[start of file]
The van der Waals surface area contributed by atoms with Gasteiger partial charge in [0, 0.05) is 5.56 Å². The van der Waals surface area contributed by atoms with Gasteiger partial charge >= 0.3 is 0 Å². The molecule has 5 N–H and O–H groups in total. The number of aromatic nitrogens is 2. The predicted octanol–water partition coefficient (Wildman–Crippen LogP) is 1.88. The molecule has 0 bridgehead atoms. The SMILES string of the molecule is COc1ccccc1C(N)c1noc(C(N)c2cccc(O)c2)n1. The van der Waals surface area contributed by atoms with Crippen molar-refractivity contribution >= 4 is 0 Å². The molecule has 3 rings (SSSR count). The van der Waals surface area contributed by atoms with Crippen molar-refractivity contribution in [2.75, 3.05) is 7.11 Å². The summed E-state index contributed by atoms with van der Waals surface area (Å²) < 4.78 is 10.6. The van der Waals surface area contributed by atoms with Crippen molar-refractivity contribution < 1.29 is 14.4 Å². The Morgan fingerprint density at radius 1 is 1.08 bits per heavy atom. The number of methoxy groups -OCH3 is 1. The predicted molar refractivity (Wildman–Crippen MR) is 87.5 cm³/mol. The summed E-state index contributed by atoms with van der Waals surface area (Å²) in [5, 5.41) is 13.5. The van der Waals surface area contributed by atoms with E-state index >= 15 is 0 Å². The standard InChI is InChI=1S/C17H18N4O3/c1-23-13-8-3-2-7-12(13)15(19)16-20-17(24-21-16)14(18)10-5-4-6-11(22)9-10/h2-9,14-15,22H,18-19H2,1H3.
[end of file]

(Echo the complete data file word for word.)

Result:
The van der Waals surface area contributed by atoms with Gasteiger partial charge in [0, 0.05) is 5.56 Å². The van der Waals surface area contributed by atoms with Gasteiger partial charge >= 0.3 is 0 Å². The molecule has 5 N–H and O–H groups in total. The number of aromatic nitrogens is 2. The predicted octanol–water partition coefficient (Wildman–Crippen LogP) is 1.88. The molecule has 0 bridgehead atoms. The SMILES string of the molecule is COc1ccccc1C(N)c1noc(C(N)c2cccc(O)c2)n1. The van der Waals surface area contributed by atoms with Crippen molar-refractivity contribution >= 4 is 0 Å². The molecule has 3 rings (SSSR count). The van der Waals surface area contributed by atoms with Crippen molar-refractivity contribution in [2.75, 3.05) is 7.11 Å². The summed E-state index contributed by atoms with van der Waals surface area (Å²) < 4.78 is 10.6. The van der Waals surface area contributed by atoms with Crippen molar-refractivity contribution < 1.29 is 14.4 Å². The Morgan fingerprint density at radius 1 is 1.08 bits per heavy atom. The number of methoxy groups -OCH3 is 1. The predicted molar refractivity (Wildman–Crippen MR) is 87.5 cm³/mol. The summed E-state index contributed by atoms with van der Waals surface area (Å²) in [5, 5.41) is 13.5. The van der Waals surface area contributed by atoms with E-state index >= 15 is 0 Å². The standard InChI is InChI=1S/C17H18N4O3/c1-23-13-8-3-2-7-12(13)15(19)16-20-17(24-21-16)14(18)10-5-4-6-11(22)9-10/h2-9,14-15,22H,18-19H2,1H3.